Translated by Norma Whiting

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In recent months entries in Sin_EVAsión have been sparse. I beg the readers to excuse my absences from this blog. Contrary to what may seem, such “gaps” are due to the increase in volume of my work. As you know, though this blog was not exactly the digital place where I started as a citizen journalist, it did contribute significantly to the dissemination of my work. It opened several possibilities for publication elsewhere, in which articles I wrote regularly appear.

Recently I also began to work with the new newspaper 14ymedio, an opportunity I could not pass up and a space where I will continue to work with opinion work, analysis, or reporting. In the blogger platform of that medium, my son, Victor Ariel and I have also started a collective blog. The title of this new blog is “A Pie y Descalzos” (On Foot and Barefoot), which aims to provide an overview of Cuba “from a viewpoint at ground level” i.e., from the common people. As a result, I’m often overwhelmed with work, which consumes my time and energy, affecting updates to this site.

I also have to ensure my regular income, because one cannot live by just romance and good intentions. If, however, in previous years I wrote for Sin_EVAsión almost exclusively, for some time I have had the opportunity to make some money writing for other media publications, so I am doing that. I am not the New Man, so my critics may vent their fury on this note and with a statement I make without a hint of pretense (as is my style): I love the money I get from the fruits of my labor and with my limited talents; I owe it to nobody, and I don’t intend to be embarrassed by it. To hell with the parasites and the envious ones. As an addendum, I will say I don’t get remittances, which fills me with satisfaction.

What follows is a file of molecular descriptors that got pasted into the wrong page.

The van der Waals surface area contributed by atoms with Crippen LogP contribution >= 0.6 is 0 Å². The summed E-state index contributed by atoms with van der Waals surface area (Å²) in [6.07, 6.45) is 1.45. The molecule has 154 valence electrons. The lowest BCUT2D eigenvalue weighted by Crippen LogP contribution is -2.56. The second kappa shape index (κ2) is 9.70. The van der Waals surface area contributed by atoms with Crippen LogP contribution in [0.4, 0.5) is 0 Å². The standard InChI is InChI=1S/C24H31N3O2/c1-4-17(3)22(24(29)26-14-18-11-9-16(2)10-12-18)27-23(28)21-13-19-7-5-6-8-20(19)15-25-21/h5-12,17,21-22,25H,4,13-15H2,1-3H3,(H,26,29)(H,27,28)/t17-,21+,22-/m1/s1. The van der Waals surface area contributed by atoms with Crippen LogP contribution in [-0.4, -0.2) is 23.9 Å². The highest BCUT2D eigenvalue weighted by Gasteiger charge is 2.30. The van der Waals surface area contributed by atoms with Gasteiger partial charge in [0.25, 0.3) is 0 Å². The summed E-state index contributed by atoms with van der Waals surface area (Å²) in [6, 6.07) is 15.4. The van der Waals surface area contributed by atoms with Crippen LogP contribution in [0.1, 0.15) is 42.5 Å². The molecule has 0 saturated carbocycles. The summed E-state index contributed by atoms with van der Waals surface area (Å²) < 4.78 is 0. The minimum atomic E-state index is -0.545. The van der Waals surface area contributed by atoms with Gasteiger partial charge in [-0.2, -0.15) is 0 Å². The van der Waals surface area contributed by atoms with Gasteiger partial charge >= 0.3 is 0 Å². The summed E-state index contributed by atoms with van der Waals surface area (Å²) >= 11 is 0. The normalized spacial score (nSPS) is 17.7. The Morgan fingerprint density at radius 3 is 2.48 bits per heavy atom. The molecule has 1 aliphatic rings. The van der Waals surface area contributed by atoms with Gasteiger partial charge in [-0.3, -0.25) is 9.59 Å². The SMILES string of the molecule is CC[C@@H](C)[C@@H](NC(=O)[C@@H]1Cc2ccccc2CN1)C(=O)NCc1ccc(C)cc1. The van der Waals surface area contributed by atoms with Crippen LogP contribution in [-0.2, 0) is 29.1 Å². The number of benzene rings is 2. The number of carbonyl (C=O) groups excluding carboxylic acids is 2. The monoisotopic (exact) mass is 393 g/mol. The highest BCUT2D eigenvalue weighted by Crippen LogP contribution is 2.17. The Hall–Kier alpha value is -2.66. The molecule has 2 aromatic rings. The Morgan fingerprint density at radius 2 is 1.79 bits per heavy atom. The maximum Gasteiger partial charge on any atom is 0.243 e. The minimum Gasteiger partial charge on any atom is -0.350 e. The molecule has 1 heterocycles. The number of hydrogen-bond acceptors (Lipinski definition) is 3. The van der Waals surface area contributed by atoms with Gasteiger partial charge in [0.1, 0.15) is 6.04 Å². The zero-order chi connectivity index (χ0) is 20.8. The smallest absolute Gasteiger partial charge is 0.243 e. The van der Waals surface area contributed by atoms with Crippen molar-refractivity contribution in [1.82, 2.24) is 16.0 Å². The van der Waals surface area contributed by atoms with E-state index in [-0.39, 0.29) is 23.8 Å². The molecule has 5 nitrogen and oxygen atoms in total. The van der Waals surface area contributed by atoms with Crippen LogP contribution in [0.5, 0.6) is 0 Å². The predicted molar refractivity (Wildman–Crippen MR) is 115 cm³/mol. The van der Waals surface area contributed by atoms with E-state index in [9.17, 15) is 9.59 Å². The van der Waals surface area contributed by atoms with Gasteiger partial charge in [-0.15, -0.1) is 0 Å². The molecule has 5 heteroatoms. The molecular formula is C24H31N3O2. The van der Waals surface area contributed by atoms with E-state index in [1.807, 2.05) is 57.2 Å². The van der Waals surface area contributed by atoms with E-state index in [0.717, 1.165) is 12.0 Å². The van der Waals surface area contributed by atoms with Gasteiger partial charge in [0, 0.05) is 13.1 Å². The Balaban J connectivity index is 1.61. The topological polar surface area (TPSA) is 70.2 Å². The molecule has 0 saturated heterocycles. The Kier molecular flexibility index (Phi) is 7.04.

As for my friends I know they don’t need any explanations, but my respect and affection, so I address this note to them as well, to let them know that I’m still with them.

However, Sin_EVAsión will continue as my personal platform, the most intimate and beloved, the space of my own individual “me”. If my work has been of any value in this site, I owe it to my readers. Thanks for following, and don’t leave me. I won’t leave you either.

Eva-Miriam

Published in Sin EVAsión, 23 May 2014 by Miriam Celaya

Translated by Norma Whiting

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Reading a newly released item this Thursday, May 8th, on page 4 of the newspaper Juventud Rebelde (Terrorism, the True Face of Zunzuneo, by Amaury del Valle), brought to mind a lively flamenco-rumba that a Spanish singer made popular on the radio in the decade between 1970 and 1980. Perhaps some 50-something readers might remember its funny lyrics, about an individual who was upset because someone had called him “a cat”, which he considered an insult because “cats eat mice, mice eat cheese, cheese comes from milk, milk comes from a cow, a cow has two horns, Oh, oh, oh, I’ll kill him!” Cuckold (horned) was for him the true meaning hiding behind the nickname “cat” He was obviously being labeled cuckold, hence he made the association between such opposing ideas as a cat and a cow’s horns.

However, the newspaper article I referred to faithfully mimics the attitude of the song’s cuckold: it associates. Without doubt, the presence and intentions of the four suspected terrorists from Miami recently arrested in Cuba, with the networks Zunzuneo and Piramideo, which have engendered so much talk these few weeks. So, Zunzuneo and Piramideo are as “terrorists” as the four delinquents who were captured. In fact, the idea is not so far-fetched; the Cuban regime feels real terror in the face of information and the new communication technologies.